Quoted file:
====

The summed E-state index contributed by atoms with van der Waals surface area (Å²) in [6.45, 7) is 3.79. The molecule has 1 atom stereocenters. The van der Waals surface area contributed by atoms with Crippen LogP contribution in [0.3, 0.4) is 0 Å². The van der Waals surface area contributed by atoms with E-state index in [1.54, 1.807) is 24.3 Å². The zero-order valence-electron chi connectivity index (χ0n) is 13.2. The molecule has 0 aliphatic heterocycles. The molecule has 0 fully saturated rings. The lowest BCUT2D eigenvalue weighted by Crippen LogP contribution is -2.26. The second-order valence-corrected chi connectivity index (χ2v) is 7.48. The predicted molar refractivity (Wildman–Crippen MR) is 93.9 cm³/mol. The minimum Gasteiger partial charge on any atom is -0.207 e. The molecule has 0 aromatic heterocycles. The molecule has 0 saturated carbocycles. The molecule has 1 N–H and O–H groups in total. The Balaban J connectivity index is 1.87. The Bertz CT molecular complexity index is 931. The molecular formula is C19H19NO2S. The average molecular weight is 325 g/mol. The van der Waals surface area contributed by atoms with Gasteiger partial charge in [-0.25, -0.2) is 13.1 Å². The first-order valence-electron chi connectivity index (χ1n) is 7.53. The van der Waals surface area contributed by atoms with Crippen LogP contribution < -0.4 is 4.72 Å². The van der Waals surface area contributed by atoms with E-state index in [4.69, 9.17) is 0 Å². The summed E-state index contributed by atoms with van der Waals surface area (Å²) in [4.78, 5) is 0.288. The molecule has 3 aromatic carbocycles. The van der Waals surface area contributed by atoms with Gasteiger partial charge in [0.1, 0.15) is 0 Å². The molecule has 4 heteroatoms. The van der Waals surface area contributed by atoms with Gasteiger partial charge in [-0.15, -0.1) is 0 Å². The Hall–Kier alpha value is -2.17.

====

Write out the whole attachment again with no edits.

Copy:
The summed E-state index contributed by atoms with van der Waals surface area (Å²) in [6.45, 7) is 3.79. The molecule has 1 atom stereocenters. The van der Waals surface area contributed by atoms with Crippen LogP contribution in [0.3, 0.4) is 0 Å². The van der Waals surface area contributed by atoms with E-state index in [1.54, 1.807) is 24.3 Å². The zero-order valence-electron chi connectivity index (χ0n) is 13.2. The molecule has 0 aliphatic heterocycles. The molecule has 0 fully saturated rings. The lowest BCUT2D eigenvalue weighted by Crippen LogP contribution is -2.26. The second-order valence-corrected chi connectivity index (χ2v) is 7.48. The predicted molar refractivity (Wildman–Crippen MR) is 93.9 cm³/mol. The minimum Gasteiger partial charge on any atom is -0.207 e. The molecule has 0 aromatic heterocycles. The molecule has 0 saturated carbocycles. The molecule has 1 N–H and O–H groups in total. The Balaban J connectivity index is 1.87. The Bertz CT molecular complexity index is 931. The molecular formula is C19H19NO2S. The average molecular weight is 325 g/mol. The van der Waals surface area contributed by atoms with Gasteiger partial charge in [-0.25, -0.2) is 13.1 Å². The first-order valence-electron chi connectivity index (χ1n) is 7.53. The van der Waals surface area contributed by atoms with Crippen LogP contribution < -0.4 is 4.72 Å². The van der Waals surface area contributed by atoms with E-state index in [4.69, 9.17) is 0 Å². The summed E-state index contributed by atoms with van der Waals surface area (Å²) in [4.78, 5) is 0.288. The molecule has 3 aromatic carbocycles. The van der Waals surface area contributed by atoms with Gasteiger partial charge in [0.1, 0.15) is 0 Å². The molecule has 4 heteroatoms. The van der Waals surface area contributed by atoms with Gasteiger partial charge in [-0.15, -0.1) is 0 Å². The Hall–Kier alpha value is -2.17.